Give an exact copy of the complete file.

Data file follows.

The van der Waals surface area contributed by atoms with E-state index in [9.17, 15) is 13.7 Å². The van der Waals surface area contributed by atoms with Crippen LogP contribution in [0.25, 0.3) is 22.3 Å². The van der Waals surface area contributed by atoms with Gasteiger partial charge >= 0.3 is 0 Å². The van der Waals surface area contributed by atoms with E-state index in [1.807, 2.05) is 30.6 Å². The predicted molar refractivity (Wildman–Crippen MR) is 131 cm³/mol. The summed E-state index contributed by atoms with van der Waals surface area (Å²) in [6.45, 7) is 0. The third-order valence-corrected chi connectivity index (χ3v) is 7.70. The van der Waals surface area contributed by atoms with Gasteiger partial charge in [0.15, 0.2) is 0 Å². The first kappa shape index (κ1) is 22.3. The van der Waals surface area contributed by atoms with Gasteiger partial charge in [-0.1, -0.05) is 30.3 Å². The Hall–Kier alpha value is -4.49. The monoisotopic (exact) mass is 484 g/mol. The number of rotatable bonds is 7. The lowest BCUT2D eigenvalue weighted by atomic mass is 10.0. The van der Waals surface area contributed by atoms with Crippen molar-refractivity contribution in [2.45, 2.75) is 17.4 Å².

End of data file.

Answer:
The van der Waals surface area contributed by atoms with E-state index in [9.17, 15) is 13.7 Å². The van der Waals surface area contributed by atoms with Crippen LogP contribution in [0.25, 0.3) is 22.3 Å². The van der Waals surface area contributed by atoms with Gasteiger partial charge >= 0.3 is 0 Å². The van der Waals surface area contributed by atoms with E-state index in [1.807, 2.05) is 30.6 Å². The predicted molar refractivity (Wildman–Crippen MR) is 131 cm³/mol. The summed E-state index contributed by atoms with van der Waals surface area (Å²) in [6.45, 7) is 0. The third-order valence-corrected chi connectivity index (χ3v) is 7.70. The van der Waals surface area contributed by atoms with Gasteiger partial charge in [0.15, 0.2) is 0 Å². The first kappa shape index (κ1) is 22.3. The van der Waals surface area contributed by atoms with Gasteiger partial charge in [-0.1, -0.05) is 30.3 Å². The Hall–Kier alpha value is -4.49. The monoisotopic (exact) mass is 484 g/mol. The number of rotatable bonds is 7. The lowest BCUT2D eigenvalue weighted by atomic mass is 10.0. The van der Waals surface area contributed by atoms with Crippen molar-refractivity contribution in [2.45, 2.75) is 17.4 Å².